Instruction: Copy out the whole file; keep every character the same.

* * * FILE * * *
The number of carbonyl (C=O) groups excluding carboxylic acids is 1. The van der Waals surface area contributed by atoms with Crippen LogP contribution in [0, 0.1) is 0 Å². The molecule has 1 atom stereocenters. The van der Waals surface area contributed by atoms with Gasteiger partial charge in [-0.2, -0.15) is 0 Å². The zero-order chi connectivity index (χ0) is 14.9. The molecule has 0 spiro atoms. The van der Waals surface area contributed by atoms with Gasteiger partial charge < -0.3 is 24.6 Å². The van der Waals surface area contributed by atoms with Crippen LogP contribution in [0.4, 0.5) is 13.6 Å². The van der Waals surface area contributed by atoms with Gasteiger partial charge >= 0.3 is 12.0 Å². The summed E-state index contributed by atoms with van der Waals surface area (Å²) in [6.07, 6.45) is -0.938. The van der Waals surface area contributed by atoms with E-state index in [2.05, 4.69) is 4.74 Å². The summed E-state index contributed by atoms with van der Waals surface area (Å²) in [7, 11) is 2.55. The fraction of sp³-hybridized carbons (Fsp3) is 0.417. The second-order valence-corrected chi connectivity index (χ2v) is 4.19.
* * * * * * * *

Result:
The number of carbonyl (C=O) groups excluding carboxylic acids is 1. The van der Waals surface area contributed by atoms with Crippen LogP contribution in [0, 0.1) is 0 Å². The molecule has 1 atom stereocenters. The van der Waals surface area contributed by atoms with Gasteiger partial charge in [-0.2, -0.15) is 0 Å². The zero-order chi connectivity index (χ0) is 14.9. The molecule has 0 spiro atoms. The van der Waals surface area contributed by atoms with Gasteiger partial charge < -0.3 is 24.6 Å². The van der Waals surface area contributed by atoms with Crippen LogP contribution in [0.4, 0.5) is 13.6 Å². The van der Waals surface area contributed by atoms with Gasteiger partial charge >= 0.3 is 12.0 Å². The summed E-state index contributed by atoms with van der Waals surface area (Å²) in [6.07, 6.45) is -0.938. The van der Waals surface area contributed by atoms with E-state index in [2.05, 4.69) is 4.74 Å². The summed E-state index contributed by atoms with van der Waals surface area (Å²) in [7, 11) is 2.55. The fraction of sp³-hybridized carbons (Fsp3) is 0.417. The second-order valence-corrected chi connectivity index (χ2v) is 4.19.